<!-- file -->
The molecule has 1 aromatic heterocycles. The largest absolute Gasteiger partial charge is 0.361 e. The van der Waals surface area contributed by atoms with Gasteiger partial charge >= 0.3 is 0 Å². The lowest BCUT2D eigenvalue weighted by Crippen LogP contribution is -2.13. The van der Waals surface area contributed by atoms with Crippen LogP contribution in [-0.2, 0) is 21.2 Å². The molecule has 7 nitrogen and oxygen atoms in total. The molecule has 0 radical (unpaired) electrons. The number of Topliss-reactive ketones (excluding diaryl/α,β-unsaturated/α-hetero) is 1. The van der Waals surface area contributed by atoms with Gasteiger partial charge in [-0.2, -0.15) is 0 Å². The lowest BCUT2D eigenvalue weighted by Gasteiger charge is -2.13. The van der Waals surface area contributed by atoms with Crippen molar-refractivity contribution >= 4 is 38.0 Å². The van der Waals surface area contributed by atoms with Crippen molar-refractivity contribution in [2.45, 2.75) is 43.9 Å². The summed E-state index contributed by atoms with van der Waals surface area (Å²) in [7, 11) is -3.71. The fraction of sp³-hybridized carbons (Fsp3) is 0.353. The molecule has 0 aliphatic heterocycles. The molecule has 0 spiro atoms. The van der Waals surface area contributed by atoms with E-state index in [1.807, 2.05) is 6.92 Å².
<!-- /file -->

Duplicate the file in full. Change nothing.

The molecule has 1 aromatic heterocycles. The largest absolute Gasteiger partial charge is 0.361 e. The van der Waals surface area contributed by atoms with Gasteiger partial charge >= 0.3 is 0 Å². The lowest BCUT2D eigenvalue weighted by Crippen LogP contribution is -2.13. The van der Waals surface area contributed by atoms with Crippen LogP contribution in [-0.2, 0) is 21.2 Å². The molecule has 7 nitrogen and oxygen atoms in total. The molecule has 0 radical (unpaired) electrons. The number of Topliss-reactive ketones (excluding diaryl/α,β-unsaturated/α-hetero) is 1. The van der Waals surface area contributed by atoms with Gasteiger partial charge in [-0.2, -0.15) is 0 Å². The lowest BCUT2D eigenvalue weighted by Gasteiger charge is -2.13. The van der Waals surface area contributed by atoms with Crippen molar-refractivity contribution >= 4 is 38.0 Å². The van der Waals surface area contributed by atoms with Crippen molar-refractivity contribution in [2.45, 2.75) is 43.9 Å². The summed E-state index contributed by atoms with van der Waals surface area (Å²) in [7, 11) is -3.71. The fraction of sp³-hybridized carbons (Fsp3) is 0.353. The molecule has 0 aliphatic heterocycles. The molecule has 0 spiro atoms. The van der Waals surface area contributed by atoms with E-state index in [1.807, 2.05) is 6.92 Å².